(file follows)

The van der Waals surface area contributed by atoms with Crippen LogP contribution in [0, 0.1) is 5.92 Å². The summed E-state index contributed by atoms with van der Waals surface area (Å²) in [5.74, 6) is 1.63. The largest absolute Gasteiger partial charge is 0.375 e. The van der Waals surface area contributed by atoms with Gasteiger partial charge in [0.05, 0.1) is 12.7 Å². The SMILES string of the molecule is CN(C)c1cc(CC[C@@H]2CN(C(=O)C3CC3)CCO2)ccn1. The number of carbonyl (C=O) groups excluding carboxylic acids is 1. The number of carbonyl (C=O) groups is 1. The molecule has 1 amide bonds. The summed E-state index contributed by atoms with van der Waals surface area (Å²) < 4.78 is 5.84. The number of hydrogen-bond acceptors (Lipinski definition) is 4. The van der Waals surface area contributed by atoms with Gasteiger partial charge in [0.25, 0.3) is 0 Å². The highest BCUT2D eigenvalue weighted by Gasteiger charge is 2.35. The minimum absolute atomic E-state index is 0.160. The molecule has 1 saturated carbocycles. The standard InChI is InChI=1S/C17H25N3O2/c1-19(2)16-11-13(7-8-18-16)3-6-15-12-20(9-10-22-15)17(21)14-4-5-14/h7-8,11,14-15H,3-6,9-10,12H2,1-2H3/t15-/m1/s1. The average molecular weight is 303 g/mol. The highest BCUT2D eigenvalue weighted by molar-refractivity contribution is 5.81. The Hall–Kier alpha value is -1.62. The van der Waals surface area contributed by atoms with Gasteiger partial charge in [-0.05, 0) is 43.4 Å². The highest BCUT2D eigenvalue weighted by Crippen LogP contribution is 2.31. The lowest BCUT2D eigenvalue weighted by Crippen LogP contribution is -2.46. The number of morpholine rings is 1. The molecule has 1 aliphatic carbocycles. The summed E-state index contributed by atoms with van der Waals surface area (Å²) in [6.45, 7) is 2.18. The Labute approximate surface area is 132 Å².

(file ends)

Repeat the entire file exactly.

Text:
The van der Waals surface area contributed by atoms with Crippen LogP contribution in [0, 0.1) is 5.92 Å². The summed E-state index contributed by atoms with van der Waals surface area (Å²) in [5.74, 6) is 1.63. The largest absolute Gasteiger partial charge is 0.375 e. The van der Waals surface area contributed by atoms with Gasteiger partial charge in [0.05, 0.1) is 12.7 Å². The SMILES string of the molecule is CN(C)c1cc(CC[C@@H]2CN(C(=O)C3CC3)CCO2)ccn1. The number of carbonyl (C=O) groups excluding carboxylic acids is 1. The number of carbonyl (C=O) groups is 1. The molecule has 1 amide bonds. The summed E-state index contributed by atoms with van der Waals surface area (Å²) < 4.78 is 5.84. The number of hydrogen-bond acceptors (Lipinski definition) is 4. The van der Waals surface area contributed by atoms with Gasteiger partial charge in [0.25, 0.3) is 0 Å². The highest BCUT2D eigenvalue weighted by Gasteiger charge is 2.35. The minimum absolute atomic E-state index is 0.160. The molecule has 1 saturated carbocycles. The standard InChI is InChI=1S/C17H25N3O2/c1-19(2)16-11-13(7-8-18-16)3-6-15-12-20(9-10-22-15)17(21)14-4-5-14/h7-8,11,14-15H,3-6,9-10,12H2,1-2H3/t15-/m1/s1. The average molecular weight is 303 g/mol. The highest BCUT2D eigenvalue weighted by molar-refractivity contribution is 5.81. The Hall–Kier alpha value is -1.62. The van der Waals surface area contributed by atoms with Gasteiger partial charge in [-0.05, 0) is 43.4 Å². The highest BCUT2D eigenvalue weighted by Crippen LogP contribution is 2.31. The lowest BCUT2D eigenvalue weighted by Crippen LogP contribution is -2.46. The number of morpholine rings is 1. The molecule has 1 aliphatic carbocycles. The summed E-state index contributed by atoms with van der Waals surface area (Å²) in [6.45, 7) is 2.18. The Labute approximate surface area is 132 Å².